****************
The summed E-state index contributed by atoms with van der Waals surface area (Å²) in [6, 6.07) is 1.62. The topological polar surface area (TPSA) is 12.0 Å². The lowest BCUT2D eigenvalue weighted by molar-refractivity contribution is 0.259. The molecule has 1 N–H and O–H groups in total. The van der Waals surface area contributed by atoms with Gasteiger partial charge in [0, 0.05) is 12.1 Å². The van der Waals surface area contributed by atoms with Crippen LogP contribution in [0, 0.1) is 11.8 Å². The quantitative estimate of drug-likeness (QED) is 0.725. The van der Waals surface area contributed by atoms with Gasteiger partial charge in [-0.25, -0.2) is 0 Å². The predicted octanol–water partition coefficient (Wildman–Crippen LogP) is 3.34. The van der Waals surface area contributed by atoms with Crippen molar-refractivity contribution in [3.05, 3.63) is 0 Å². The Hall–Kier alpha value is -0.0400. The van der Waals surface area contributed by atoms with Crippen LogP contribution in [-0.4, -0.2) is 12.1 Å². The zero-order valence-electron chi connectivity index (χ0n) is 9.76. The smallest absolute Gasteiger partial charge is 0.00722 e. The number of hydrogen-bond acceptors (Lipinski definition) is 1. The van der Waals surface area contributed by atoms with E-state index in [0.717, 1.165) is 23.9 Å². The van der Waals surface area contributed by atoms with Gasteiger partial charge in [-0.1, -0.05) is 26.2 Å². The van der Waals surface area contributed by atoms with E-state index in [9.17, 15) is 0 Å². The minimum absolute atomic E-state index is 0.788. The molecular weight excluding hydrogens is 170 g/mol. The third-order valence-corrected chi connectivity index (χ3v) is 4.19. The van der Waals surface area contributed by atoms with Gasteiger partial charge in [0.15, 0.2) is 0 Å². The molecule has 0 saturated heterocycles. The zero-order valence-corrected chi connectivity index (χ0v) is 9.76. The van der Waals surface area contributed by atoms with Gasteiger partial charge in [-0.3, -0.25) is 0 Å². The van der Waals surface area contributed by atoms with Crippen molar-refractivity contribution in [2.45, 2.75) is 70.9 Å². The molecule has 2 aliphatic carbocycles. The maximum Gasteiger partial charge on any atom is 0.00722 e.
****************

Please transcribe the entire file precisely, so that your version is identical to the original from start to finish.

The summed E-state index contributed by atoms with van der Waals surface area (Å²) in [6, 6.07) is 1.62. The topological polar surface area (TPSA) is 12.0 Å². The lowest BCUT2D eigenvalue weighted by molar-refractivity contribution is 0.259. The molecule has 1 N–H and O–H groups in total. The van der Waals surface area contributed by atoms with Gasteiger partial charge in [0, 0.05) is 12.1 Å². The van der Waals surface area contributed by atoms with Crippen LogP contribution in [0, 0.1) is 11.8 Å². The quantitative estimate of drug-likeness (QED) is 0.725. The van der Waals surface area contributed by atoms with Gasteiger partial charge in [-0.25, -0.2) is 0 Å². The predicted octanol–water partition coefficient (Wildman–Crippen LogP) is 3.34. The van der Waals surface area contributed by atoms with Crippen molar-refractivity contribution in [3.05, 3.63) is 0 Å². The Hall–Kier alpha value is -0.0400. The van der Waals surface area contributed by atoms with Crippen LogP contribution in [-0.4, -0.2) is 12.1 Å². The zero-order valence-electron chi connectivity index (χ0n) is 9.76. The smallest absolute Gasteiger partial charge is 0.00722 e. The number of hydrogen-bond acceptors (Lipinski definition) is 1. The van der Waals surface area contributed by atoms with E-state index in [0.717, 1.165) is 23.9 Å². The van der Waals surface area contributed by atoms with Gasteiger partial charge in [-0.1, -0.05) is 26.2 Å². The van der Waals surface area contributed by atoms with E-state index in [9.17, 15) is 0 Å². The minimum absolute atomic E-state index is 0.788. The molecular weight excluding hydrogens is 170 g/mol. The third-order valence-corrected chi connectivity index (χ3v) is 4.19. The van der Waals surface area contributed by atoms with Gasteiger partial charge in [0.15, 0.2) is 0 Å². The molecule has 0 saturated heterocycles. The zero-order valence-corrected chi connectivity index (χ0v) is 9.76. The van der Waals surface area contributed by atoms with Gasteiger partial charge in [-0.3, -0.25) is 0 Å². The van der Waals surface area contributed by atoms with Crippen molar-refractivity contribution in [2.45, 2.75) is 70.9 Å². The molecule has 2 aliphatic carbocycles. The maximum Gasteiger partial charge on any atom is 0.00722 e.